In "Mom's the Word", one of Stewie's suicide attempts involves the toaster-in-the-bathtub routine, but it backfires when he becomes a toast-themed superhero as a result.
Done in Rocko's Modern Life episode "Fatal Contraption" when the new jealous appliance destroys the toaster by throwing it a piece of bread to chase in which said piece of bread falls into the sink so that the toaster follows it.
Thomas Merton died this way. Conspiracy theories abound.
Another teen died from dropping a hair dryer in the tub.
One method of execution by the Nazis involved lowering a group of prisoners on a metal plate into a vat of water, then running current through it. Then the apparatus was raised out of the water and electrified again to burn the corpses.
This murder attempt. Fortunately for the woman, she tossed out the radio in time and survived.
This is actually a common hazard for live performing musicians, especially when the set/venue/etcetera involves a pool or fountain or other large body of water and/or it's raining. Since vocalists (and to a lesser degree guitarists) might not exactly remember they are holding a highly charged electrical object when they decide to jump into the pool/run out from under the canopy/etcetera, people have almost died doing this - the only thing saving them being someone grabbing their mic or guitar or kicking it loose from power before they hit the water.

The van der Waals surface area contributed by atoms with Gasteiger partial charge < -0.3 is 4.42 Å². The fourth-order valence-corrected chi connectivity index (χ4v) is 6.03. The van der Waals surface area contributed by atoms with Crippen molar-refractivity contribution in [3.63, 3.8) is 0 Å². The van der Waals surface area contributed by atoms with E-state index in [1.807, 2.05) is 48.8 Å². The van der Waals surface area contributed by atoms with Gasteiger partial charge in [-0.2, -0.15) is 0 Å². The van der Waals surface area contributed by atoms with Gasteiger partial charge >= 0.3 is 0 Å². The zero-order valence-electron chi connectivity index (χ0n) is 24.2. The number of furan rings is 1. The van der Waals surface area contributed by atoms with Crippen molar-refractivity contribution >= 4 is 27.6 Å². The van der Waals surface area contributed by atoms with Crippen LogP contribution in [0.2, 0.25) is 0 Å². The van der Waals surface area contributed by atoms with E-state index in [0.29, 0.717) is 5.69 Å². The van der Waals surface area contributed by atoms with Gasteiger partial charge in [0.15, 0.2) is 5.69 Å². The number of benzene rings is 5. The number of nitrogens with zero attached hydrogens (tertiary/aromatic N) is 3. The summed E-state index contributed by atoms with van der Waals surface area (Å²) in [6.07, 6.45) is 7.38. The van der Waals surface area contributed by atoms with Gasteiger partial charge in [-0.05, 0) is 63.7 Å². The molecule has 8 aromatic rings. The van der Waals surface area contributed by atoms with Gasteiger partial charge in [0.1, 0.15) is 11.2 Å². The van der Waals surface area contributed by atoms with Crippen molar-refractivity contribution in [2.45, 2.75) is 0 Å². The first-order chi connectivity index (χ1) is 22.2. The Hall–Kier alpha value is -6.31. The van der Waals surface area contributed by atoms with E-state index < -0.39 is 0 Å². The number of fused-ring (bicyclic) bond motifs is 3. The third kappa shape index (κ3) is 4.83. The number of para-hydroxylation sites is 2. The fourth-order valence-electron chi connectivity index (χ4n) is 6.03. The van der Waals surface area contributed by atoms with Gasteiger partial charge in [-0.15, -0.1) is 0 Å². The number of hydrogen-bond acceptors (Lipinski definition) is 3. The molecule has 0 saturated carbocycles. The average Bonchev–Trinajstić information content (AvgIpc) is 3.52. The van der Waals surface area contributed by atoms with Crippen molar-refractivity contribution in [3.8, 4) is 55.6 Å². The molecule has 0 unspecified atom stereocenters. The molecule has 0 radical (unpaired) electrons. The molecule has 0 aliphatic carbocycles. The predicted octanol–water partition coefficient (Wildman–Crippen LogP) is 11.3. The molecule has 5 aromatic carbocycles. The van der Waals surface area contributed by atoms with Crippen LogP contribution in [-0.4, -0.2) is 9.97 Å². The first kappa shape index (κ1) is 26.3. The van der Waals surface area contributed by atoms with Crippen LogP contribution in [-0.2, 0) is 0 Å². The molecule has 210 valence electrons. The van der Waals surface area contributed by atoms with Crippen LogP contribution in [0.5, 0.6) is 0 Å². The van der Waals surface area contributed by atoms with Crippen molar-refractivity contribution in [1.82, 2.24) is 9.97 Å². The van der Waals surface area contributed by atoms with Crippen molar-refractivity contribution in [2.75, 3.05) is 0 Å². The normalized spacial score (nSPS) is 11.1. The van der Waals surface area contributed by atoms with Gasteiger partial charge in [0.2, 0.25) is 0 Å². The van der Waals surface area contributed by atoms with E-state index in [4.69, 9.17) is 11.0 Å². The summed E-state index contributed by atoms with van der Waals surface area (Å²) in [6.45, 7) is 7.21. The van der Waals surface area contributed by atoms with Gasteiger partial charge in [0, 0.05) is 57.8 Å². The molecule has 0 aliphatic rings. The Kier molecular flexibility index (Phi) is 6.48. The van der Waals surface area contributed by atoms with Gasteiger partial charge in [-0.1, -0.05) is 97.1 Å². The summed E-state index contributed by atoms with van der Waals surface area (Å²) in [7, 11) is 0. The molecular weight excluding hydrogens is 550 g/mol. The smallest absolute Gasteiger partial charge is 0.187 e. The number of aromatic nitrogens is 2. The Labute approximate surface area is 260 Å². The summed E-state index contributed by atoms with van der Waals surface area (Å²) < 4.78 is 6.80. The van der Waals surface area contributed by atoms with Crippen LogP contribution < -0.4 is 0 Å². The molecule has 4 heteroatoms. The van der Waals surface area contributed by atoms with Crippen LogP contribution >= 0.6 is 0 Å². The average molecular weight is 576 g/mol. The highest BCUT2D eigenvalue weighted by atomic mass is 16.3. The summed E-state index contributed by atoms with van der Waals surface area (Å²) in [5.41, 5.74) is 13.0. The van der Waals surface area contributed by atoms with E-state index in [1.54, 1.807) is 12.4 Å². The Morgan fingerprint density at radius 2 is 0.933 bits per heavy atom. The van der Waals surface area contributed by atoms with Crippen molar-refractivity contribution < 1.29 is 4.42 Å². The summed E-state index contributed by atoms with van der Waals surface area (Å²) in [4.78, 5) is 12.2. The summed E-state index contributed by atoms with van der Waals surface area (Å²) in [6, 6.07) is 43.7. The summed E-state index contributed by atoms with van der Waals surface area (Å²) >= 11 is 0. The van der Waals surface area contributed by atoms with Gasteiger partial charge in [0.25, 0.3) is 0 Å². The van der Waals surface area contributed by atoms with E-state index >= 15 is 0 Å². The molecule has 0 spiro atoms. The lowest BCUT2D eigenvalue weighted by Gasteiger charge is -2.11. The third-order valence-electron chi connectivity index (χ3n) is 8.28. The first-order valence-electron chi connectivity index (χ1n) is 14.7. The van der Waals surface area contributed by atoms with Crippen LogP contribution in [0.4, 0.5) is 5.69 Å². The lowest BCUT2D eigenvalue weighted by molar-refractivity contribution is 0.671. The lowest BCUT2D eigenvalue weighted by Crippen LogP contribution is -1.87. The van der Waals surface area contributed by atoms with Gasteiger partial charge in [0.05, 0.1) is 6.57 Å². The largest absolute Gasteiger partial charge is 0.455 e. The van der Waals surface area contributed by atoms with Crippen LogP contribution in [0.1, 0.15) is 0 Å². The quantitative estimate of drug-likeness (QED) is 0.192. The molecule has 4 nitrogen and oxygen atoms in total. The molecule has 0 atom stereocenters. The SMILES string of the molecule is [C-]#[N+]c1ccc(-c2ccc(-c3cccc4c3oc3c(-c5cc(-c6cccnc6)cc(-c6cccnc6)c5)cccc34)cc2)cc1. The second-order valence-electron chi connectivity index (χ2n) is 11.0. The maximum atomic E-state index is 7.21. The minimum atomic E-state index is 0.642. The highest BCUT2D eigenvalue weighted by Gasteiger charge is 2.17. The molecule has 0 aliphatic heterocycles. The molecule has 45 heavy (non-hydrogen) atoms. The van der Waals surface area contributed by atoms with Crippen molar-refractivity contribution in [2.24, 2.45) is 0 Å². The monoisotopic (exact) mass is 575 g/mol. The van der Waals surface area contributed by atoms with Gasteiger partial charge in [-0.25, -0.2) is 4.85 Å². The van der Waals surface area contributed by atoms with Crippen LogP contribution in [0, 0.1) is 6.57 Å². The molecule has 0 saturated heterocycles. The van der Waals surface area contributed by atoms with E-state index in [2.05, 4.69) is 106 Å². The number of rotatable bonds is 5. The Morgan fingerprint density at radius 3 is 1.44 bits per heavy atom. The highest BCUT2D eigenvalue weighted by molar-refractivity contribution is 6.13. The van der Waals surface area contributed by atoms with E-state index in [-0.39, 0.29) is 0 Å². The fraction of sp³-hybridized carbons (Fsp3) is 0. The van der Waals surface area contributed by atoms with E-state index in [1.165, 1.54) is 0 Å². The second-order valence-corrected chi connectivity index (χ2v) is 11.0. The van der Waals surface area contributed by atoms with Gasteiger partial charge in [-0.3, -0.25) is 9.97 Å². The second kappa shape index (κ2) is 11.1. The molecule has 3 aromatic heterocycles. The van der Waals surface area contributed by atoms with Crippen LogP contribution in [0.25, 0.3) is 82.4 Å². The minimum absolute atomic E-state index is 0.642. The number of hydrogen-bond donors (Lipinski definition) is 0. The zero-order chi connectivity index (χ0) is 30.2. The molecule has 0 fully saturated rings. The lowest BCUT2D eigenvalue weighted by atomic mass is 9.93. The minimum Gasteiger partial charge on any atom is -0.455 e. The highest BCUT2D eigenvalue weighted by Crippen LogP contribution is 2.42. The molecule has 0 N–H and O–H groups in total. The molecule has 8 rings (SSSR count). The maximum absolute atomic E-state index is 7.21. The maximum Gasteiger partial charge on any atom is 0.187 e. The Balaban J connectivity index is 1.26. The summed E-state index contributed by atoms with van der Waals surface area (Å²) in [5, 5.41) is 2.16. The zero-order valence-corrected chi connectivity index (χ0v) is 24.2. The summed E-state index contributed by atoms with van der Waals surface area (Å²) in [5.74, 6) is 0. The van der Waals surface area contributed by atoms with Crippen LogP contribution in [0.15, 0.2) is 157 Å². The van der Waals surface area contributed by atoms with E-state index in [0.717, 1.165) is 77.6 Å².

Also a hazard for photographers: batteries on modern camera gear can easily charge it up enough to deliver a fatal shock if the photographer falls into water. In at least one incident caught on video, a photographer at a wedding aiming for a better shot forgot to look behind him and fell into a fountain - the only thing making it not fatal was that someone grabbed his camera gear from him using a strap of his backpack.
There was a case in Austria in the late 1980s where a wife tried to kill her husband by throwing a running hairdryer into the bathtub he was sitting in. The residual current circuit breaker did its job and saved the man's life. The manufacturer of the circuit breaker quoted the incident in their advertising to prove the high quality of their product, which just goes to show that the ability to make quality electric parts is not always paired with good taste.